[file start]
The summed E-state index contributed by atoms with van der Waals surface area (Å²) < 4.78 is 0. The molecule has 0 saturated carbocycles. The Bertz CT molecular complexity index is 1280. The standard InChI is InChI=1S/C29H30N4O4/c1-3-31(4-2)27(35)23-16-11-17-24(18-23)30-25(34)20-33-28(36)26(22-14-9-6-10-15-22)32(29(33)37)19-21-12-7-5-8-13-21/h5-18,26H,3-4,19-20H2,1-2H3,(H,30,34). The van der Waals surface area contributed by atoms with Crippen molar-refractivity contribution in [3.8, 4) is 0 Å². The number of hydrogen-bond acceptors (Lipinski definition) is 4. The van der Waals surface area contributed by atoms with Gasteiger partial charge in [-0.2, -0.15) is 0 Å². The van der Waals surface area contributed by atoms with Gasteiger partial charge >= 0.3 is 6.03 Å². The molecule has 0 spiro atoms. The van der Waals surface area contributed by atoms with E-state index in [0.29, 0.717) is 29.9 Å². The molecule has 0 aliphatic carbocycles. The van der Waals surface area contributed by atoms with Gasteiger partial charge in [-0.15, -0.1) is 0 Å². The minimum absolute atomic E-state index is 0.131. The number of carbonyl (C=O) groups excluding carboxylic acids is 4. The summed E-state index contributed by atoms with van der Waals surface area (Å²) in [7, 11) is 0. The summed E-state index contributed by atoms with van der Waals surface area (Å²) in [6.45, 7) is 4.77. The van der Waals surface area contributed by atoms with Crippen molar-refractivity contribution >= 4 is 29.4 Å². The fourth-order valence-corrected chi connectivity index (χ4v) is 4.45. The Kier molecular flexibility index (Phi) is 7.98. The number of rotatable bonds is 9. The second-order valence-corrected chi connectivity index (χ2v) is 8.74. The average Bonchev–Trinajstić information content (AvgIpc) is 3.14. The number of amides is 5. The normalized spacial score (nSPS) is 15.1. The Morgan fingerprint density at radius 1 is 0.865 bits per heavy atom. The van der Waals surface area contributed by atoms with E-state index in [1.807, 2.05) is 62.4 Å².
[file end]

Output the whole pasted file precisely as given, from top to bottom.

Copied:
The summed E-state index contributed by atoms with van der Waals surface area (Å²) < 4.78 is 0. The molecule has 0 saturated carbocycles. The Bertz CT molecular complexity index is 1280. The standard InChI is InChI=1S/C29H30N4O4/c1-3-31(4-2)27(35)23-16-11-17-24(18-23)30-25(34)20-33-28(36)26(22-14-9-6-10-15-22)32(29(33)37)19-21-12-7-5-8-13-21/h5-18,26H,3-4,19-20H2,1-2H3,(H,30,34). The van der Waals surface area contributed by atoms with Crippen molar-refractivity contribution in [3.8, 4) is 0 Å². The number of hydrogen-bond acceptors (Lipinski definition) is 4. The van der Waals surface area contributed by atoms with Gasteiger partial charge in [-0.2, -0.15) is 0 Å². The van der Waals surface area contributed by atoms with Gasteiger partial charge >= 0.3 is 6.03 Å². The molecule has 0 spiro atoms. The van der Waals surface area contributed by atoms with E-state index in [0.29, 0.717) is 29.9 Å². The molecule has 0 aliphatic carbocycles. The van der Waals surface area contributed by atoms with Gasteiger partial charge in [-0.15, -0.1) is 0 Å². The minimum absolute atomic E-state index is 0.131. The number of carbonyl (C=O) groups excluding carboxylic acids is 4. The summed E-state index contributed by atoms with van der Waals surface area (Å²) in [7, 11) is 0. The summed E-state index contributed by atoms with van der Waals surface area (Å²) in [6.45, 7) is 4.77. The van der Waals surface area contributed by atoms with Crippen molar-refractivity contribution >= 4 is 29.4 Å². The fourth-order valence-corrected chi connectivity index (χ4v) is 4.45. The Kier molecular flexibility index (Phi) is 7.98. The number of rotatable bonds is 9. The second-order valence-corrected chi connectivity index (χ2v) is 8.74. The average Bonchev–Trinajstić information content (AvgIpc) is 3.14. The number of amides is 5. The normalized spacial score (nSPS) is 15.1. The Morgan fingerprint density at radius 1 is 0.865 bits per heavy atom. The van der Waals surface area contributed by atoms with E-state index in [1.807, 2.05) is 62.4 Å².